Moody's downgrades Viacom credit

Moody’s Investor Service downgraded Viacom’s credit following the  struggling media company’s disclosure that it would tap debt markets to maintain its liquidity.

The ratings firm on Thursday lowered Viacom’s credit to one notch above junk status. The move came as Wall Street continued to digest news coming out of the Redstone family-controlled media company that owns MTV, Comedy Central, VH1, Nickelodeon and Paramount Pictures.

“A uniquely bad situation now looks even worse,” Pivotal Research senior analyst Brian Wieser wrote in a report.

Viacom on Wednesday said Thomas Dooley, who became chief executive on an interim basis last month, would leave the company Nov. 15.  Viacom cut its dividend, reduced its earnings guidance and said it no longer was pursuing a sale of a stake in Paramount Pictures — which would have provided an infusion of cash.

The company also disclosed that it was taking a $115-million write-down because it was expecting another wreck at the box office, “Monster Trucks,” which is due in theaters in January.

“Now that the Paramount minority sale is off the table, Viacom needs to act quickly to refinance $900 million of debt coming due in the next seven months while another $1 billion is due before September 2018,” media analyst Michael Nathanson wrote in a report.

Viacom found itself in its cash crunch, in large part, because it aggressively bought back its stock, spending more than $15 billion in buy-backs when the stock was trading at more than $60 a share. Now the shares are hovering around $36. Shares closed Thursday at $35.82, down 23 cents.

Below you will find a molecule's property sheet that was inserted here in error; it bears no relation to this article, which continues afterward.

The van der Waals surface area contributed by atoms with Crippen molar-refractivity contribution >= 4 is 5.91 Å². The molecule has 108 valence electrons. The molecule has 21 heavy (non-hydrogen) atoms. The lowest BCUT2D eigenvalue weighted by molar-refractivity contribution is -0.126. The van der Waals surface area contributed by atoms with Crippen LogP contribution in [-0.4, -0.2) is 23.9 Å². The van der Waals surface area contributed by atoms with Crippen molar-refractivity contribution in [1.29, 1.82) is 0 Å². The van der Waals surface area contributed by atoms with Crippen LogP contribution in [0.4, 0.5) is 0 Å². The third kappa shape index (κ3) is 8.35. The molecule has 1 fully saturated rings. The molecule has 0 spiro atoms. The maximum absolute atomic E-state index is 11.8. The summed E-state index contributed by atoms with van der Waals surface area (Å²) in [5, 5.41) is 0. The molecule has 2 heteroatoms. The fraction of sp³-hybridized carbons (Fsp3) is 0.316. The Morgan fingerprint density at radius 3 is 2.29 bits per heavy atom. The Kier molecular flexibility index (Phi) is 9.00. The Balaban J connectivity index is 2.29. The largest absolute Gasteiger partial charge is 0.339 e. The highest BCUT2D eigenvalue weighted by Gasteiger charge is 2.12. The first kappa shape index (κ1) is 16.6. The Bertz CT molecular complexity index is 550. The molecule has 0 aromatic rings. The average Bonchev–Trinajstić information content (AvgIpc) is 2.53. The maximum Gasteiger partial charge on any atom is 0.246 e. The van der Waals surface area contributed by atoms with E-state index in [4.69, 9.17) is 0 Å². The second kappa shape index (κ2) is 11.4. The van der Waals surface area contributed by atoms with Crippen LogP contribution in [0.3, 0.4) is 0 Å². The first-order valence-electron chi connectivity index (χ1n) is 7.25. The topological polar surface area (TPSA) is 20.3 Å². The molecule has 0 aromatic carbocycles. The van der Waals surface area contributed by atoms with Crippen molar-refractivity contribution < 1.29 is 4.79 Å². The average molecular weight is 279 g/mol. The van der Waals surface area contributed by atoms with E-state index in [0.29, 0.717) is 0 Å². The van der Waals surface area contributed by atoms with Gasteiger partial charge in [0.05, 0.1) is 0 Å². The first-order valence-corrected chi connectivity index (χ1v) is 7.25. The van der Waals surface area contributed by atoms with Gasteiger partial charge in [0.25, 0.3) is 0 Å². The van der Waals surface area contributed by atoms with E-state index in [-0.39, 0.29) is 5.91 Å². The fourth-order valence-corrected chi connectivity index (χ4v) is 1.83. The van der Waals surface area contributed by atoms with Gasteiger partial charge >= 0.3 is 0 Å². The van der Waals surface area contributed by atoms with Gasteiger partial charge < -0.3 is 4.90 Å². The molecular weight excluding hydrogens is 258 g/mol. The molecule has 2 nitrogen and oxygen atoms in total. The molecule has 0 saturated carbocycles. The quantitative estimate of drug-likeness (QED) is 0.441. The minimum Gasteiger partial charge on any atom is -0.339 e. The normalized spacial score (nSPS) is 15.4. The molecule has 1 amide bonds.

In addition, the company’s adult-skewing networks — including MTV, Comedy Central, Spike and BET — have struggled in the ratings and Paramount Pictures is on track to lose $450 million this year.

Maintaining its investment grade credit rating remains important to Viacom, and that is one reason the company plans to refinance some of its debt. The company said that was also why it was cutting the dividend in half, which should free up $300 million.

“These actions are designed to balance the company’s focus on a strong balance sheet and its strategy to invest in world-class content and pursue opportunities to grow its core businesses,” Viacom said.

Viacom plans to look to internal candidates to serve as the next chief executive, including Robert Bakish, who currently oversees Viacom’s international operation. The company also plans to weigh outside candidates.

Analysts say whoever the company selects will be key to understanding whether Shari Redstone’s next mission is to reunite Viacom and CBS Corp., which her family also controls.   

”While Dooley’s departure is far from surprising given all that has happened recently, it is nonetheless negative that the departure is occurring so quickly after his appointment,” Wieser said in his report.

If Viacom had a new chief executive lined up, Dooley’s departure would be viewed more favorably, he said.

“But it does not seem that this is the case,” Wieser wrote. “A comprehensive CEO search would typically take much longer than two months to complete, which suggests either a less-than-comprehensive CEO search to come, the placement of another caretaker in the CEO role for an interim period, or that there will be some effort to force a merger through with CBS.”

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